The Pedro de Osma Museum exhibits Peruvian artworks from the 5th to the 18th centuries AD. Its Ancient Peru pieces, from a Cuzco private collection, were crafted in the Southern Andes, where the Tiwanaku and Inca cultures flourished. The paintings, sculptures, furniture and silver that comprise the Viceroyal exhibition belong mainly to the collection built by Pedro de Osma Gildemeister (1901-1967), among which stand out the remarkable 18th century Cusco school paintings. This precious artistic legacy is displayed in what were Pedro de Osma Gildemeister’s dwellings, commissioned in 1906 by his father, the politician and notary Pedro de Osma y Pardo.
In the early 20th century Barranco was a summer resort. Its widely spaced ranch houses and small summer residences outlined the rudiments of an urban landscape. During this period a style of architecture based on prestige emerged, with the main purpose of showcasing the power held by Lima’s elite. In the urban context of present-day Barranco, the De Osma estate bears witness to that era.
The house was designed in the French style by civil engineer and architect Santiago Basurco, acclaimed mainly for his 1903 San Fernando Medicine Pavilion, for San Marcos University. The residence served as the family’s summer house until the 1940 Lima earthquake, when Pedro de Osma y Pardo’s children, Pedro and Angelica, made Barranco their year-round home.
The two principal buildings of the De Osma summer house - the main residence and the dining area - are separated by an ample garden. Both pavilions are open to the public.
Pedro de Osma Gildemeister, the collector
Pedro de Osma Gildemeister was born in 1901 and passed away in 1967. It is not simple to pinpoint precisely how it was that he became a collector. However, his passion for Viceroyal art may be a result of growing up surrounded by artworks. When he became an adult, Viceroyal and European art from the 16th to the 18th centuries were already essential to the spirit and identity of his family.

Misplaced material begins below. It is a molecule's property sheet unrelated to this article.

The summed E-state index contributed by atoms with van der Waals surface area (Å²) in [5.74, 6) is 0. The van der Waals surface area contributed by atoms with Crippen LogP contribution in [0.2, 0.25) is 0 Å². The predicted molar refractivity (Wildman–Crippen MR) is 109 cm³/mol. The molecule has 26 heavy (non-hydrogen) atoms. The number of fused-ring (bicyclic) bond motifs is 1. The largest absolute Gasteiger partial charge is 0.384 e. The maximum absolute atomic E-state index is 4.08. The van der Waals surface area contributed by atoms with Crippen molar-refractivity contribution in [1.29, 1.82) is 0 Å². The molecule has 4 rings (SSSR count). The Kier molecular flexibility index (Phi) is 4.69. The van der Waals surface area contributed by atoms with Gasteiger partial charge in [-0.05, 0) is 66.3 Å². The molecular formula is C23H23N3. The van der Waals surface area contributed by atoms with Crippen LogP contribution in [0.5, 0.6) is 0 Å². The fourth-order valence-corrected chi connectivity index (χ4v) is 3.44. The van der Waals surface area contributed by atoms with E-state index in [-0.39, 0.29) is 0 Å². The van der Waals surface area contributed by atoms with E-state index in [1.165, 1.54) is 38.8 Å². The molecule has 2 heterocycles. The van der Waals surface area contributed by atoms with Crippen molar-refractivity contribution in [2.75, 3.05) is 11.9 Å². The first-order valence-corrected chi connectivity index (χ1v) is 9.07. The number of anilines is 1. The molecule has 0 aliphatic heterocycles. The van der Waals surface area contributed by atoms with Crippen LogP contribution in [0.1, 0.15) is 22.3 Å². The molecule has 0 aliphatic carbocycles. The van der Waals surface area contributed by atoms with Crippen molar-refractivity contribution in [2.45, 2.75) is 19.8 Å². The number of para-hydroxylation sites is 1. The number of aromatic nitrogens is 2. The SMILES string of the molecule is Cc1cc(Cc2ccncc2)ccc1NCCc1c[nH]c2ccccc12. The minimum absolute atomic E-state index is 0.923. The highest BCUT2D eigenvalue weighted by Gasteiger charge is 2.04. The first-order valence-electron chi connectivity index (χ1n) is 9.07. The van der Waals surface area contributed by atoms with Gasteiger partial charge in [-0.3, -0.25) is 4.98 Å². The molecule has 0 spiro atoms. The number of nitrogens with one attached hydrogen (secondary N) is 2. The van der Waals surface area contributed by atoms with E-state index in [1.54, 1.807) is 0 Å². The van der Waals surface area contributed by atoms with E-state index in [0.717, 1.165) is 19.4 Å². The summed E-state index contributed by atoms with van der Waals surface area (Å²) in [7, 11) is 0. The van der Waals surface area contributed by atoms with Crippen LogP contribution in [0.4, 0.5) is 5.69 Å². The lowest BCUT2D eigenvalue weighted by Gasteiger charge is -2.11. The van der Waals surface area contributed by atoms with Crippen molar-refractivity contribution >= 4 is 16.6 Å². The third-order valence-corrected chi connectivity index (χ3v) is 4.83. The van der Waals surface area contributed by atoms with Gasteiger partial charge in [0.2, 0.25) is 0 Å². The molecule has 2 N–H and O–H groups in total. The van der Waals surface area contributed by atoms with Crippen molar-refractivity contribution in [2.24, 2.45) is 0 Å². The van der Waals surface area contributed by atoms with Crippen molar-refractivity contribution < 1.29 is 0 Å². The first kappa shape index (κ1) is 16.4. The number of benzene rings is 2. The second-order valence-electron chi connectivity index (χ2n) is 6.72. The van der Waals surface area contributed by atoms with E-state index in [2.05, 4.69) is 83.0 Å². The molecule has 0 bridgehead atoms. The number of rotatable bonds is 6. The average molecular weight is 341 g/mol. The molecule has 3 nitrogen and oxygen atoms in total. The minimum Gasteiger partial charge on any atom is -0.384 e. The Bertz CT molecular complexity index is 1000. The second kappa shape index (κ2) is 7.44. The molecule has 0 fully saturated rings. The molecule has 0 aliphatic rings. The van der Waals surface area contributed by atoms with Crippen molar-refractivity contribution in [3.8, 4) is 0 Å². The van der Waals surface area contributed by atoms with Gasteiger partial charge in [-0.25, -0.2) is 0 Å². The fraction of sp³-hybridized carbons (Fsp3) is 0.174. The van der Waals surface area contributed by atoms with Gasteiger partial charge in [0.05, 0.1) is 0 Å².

The acquisition of artworks to decorate the De Osma mansion in Barranco was contemporary to other important Peruvian collections, such as those assembled by Miguel Mujica, from Lima, and Trujillo’s Rafael Larco Hoyle. These collections were built in the context of profound social and cultural transformations.
Shortly before he passed away, in 1967, Pedro de Osma expressed his wish that a foundation be established to manage his estate, with the aim of transforming his legacy into a museum that would benefit the entire Peruvian society.
The Pedro de Osma Museum opened its doors to the public in July 1988, following the remarkable work carried out by art historian Francisco Stastny and a team of professionals who classified, conserved and restored the Pedro de Osma collection. During this first stage, people interested in Viceroyal art could request a private visit to the museum.
On June 1st 1996 the museum opened its doors to the general public. In 2009 art historians Jaime Mariazza and Ricardo Estabridis formulated a new museography, which allows visitors to follow a chronological itinerary, from the arrival of the mannerist masters until the great explosion that was the Cusco school of the 18th century. Recently, Mr. José Ignacio Lambarri’s Ancient Peru art collection has joined the permanent exhibition. This addition provides the museum with an artistic outlook on nineteen centuries of Peruvian art.
Pedro de Osma Museum
Tuesday to Sunday, 10:00 a.m. to 6:00 p.m.
Phone: (51 1) 467-0141 and (51 1) 467-0063
10:30 a.m. / 11:45 a.m. / 1:00 p.m. (not available on Sundays) / 2:15 p.m. / 3:30 p.m. / 4:45 p.m.
To arrange educational visits, please contact firstname.lastname@example.org
General: 20.00 soles
Students / senior citizens: 10.00 soles
Double ticket* (Osma and Mate): 24.00 soles
Triple ticket* (Osma, Mate and MAC): 32.00 soles
*More information on these tickets can be found on www.museopedrodeosma.org
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